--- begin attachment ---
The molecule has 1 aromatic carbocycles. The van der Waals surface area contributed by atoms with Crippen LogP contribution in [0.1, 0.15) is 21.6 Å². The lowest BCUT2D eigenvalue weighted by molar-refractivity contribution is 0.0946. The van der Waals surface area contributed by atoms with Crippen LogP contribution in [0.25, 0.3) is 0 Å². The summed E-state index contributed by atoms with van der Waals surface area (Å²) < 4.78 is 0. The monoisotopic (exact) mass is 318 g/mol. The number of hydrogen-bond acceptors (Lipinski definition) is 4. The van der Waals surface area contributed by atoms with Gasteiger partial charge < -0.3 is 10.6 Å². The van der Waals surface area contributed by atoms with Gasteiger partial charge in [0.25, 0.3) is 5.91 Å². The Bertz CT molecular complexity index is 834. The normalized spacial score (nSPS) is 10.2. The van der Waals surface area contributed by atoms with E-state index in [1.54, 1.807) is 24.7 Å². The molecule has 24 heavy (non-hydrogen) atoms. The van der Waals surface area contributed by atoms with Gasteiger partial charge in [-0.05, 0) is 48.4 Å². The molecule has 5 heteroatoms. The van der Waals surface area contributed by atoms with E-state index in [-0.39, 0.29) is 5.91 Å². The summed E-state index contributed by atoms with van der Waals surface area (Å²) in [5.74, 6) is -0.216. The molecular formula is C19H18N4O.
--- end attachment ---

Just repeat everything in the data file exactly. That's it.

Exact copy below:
The molecule has 1 aromatic carbocycles. The van der Waals surface area contributed by atoms with Crippen LogP contribution in [0.1, 0.15) is 21.6 Å². The lowest BCUT2D eigenvalue weighted by molar-refractivity contribution is 0.0946. The van der Waals surface area contributed by atoms with Crippen LogP contribution in [0.25, 0.3) is 0 Å². The summed E-state index contributed by atoms with van der Waals surface area (Å²) < 4.78 is 0. The monoisotopic (exact) mass is 318 g/mol. The number of hydrogen-bond acceptors (Lipinski definition) is 4. The van der Waals surface area contributed by atoms with Gasteiger partial charge < -0.3 is 10.6 Å². The van der Waals surface area contributed by atoms with Gasteiger partial charge in [0.25, 0.3) is 5.91 Å². The Bertz CT molecular complexity index is 834. The normalized spacial score (nSPS) is 10.2. The van der Waals surface area contributed by atoms with E-state index in [1.54, 1.807) is 24.7 Å². The molecule has 24 heavy (non-hydrogen) atoms. The van der Waals surface area contributed by atoms with Gasteiger partial charge in [-0.05, 0) is 48.4 Å². The molecule has 5 heteroatoms. The van der Waals surface area contributed by atoms with E-state index in [-0.39, 0.29) is 5.91 Å². The summed E-state index contributed by atoms with van der Waals surface area (Å²) in [5.74, 6) is -0.216. The molecular formula is C19H18N4O.